gut-brain

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How to Optimize the Benefits of Ketosis

With many struggling to lose weight, people are searching to find ways to do it safely and easily. One diet that has re-emerged as a popular choice is the keto (ketogenic) diet.

Those who follow the keto diet eat foods containing low amounts of carbs, high quantities of fats and medium amounts of protein.

Replacing those carbs with fats triggers a metabolic change in your body called ketosis. Ketosis burns fats more efficiently and lowers your insulin and blood sugar levels.

The origins of the keto diet date back nearly a century ago as a solution to treat epilepsy safely when drugs weren’t effective. Over the past 25 years, this diet-based alternative has gained popularity as seizure rates have fallen 50 percent or more among approximately more than half of adults, according to recent reports.

The health of the human gut may play an important part in supporting the anti-seizure benefits people receive from following the keto diet too, according to a study appearing in Cell.

Boo to antibiotics!

Researchers at UCLA discovered the connection between gut health and the keto diet when they compared the health of normal mice to those raised in a germ-free environment and others treated with antibiotics, a well-known, drug-based enemy that depletes gut bacteria.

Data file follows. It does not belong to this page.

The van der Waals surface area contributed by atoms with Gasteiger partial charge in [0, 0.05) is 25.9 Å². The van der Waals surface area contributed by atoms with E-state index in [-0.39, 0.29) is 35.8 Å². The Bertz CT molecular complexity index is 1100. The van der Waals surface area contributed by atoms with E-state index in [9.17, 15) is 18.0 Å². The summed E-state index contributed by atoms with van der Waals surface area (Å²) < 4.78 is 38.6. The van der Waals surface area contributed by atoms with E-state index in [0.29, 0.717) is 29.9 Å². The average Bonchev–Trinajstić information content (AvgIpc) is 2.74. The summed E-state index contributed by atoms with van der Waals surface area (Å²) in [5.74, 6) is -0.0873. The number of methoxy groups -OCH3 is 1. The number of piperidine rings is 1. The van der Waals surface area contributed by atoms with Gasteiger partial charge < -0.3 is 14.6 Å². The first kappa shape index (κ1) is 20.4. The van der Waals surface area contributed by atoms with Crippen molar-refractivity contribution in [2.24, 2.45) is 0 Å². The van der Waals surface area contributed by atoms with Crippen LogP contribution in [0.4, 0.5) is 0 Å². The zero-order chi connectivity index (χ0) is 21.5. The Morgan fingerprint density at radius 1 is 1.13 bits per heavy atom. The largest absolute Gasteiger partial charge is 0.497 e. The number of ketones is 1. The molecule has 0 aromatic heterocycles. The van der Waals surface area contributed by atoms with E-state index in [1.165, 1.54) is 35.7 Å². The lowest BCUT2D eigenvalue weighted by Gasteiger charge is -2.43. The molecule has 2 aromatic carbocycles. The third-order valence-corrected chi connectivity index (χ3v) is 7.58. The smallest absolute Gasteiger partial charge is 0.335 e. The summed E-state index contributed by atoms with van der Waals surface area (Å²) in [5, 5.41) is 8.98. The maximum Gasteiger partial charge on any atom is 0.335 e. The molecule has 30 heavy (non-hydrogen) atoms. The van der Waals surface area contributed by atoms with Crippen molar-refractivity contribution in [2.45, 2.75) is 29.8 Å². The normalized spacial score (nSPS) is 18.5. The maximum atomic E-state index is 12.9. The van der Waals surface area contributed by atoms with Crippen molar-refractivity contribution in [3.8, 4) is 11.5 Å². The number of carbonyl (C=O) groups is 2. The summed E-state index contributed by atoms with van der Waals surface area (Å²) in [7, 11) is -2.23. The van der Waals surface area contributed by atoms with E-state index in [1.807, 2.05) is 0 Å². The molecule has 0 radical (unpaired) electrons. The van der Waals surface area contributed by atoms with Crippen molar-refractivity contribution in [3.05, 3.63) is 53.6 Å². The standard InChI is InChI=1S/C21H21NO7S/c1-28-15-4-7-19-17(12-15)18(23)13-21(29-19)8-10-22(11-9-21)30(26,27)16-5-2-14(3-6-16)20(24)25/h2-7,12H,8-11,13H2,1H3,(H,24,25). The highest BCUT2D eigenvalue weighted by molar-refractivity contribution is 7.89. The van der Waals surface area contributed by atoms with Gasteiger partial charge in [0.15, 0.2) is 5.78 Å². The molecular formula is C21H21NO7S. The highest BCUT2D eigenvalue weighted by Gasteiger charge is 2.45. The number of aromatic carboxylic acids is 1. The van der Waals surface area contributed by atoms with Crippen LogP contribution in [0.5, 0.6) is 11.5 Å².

In initial tests, the microbiomes of healthy mice with normal microbiomes changed in just four days and they experienced far fewer seizures while eating a keto diet.

On the other hand, mice with depleted or non-existent microbiomes didn’t receive the same protective benefits from seizures when they were fed a keto diet. Why? Germ-free mice were missing two specific species of gut bacteria (Akkermansia muciniphila and Parabacteroides).

“We found we could restore seizure protection if we gave these particular types of bacteria together,” said researcher Christine Olson, according to a press release. “This suggests that these different bacteria perform a unique function when they are together.”

The gut-brain connection

UCLA researchers also learned how those species of gut bacteria, elevated by the keto diet, were also responsible for changing the level of biochemicals in the gut and bloodstream that affect neurotransmitters in the brain’s hippocampus.

(In the human brain, the hippocampus has many functions, including processing memory and regulating the “fight or flight” response.)

That pair of gut bacteria works together to increase levels of GABA (a neurotransmitter that quiets neurons), a connection that shows how the gut-brain connection may affect other conditions like epilepsy.

It’s also important to reiterate that multiple strains of bacteria working together made all the difference in protecting mice from seizures. Treating mice with just one strain of bacteria offered no protection at all.

However, probiotics, like EndoMune Advanced Probiotic and EndoMune Junior Probiotic for kids, contain multiple strains of bacteria that provide a wide range of health benefits for your unique and diverse microbiome.

Smarter Babies, Better Gut Health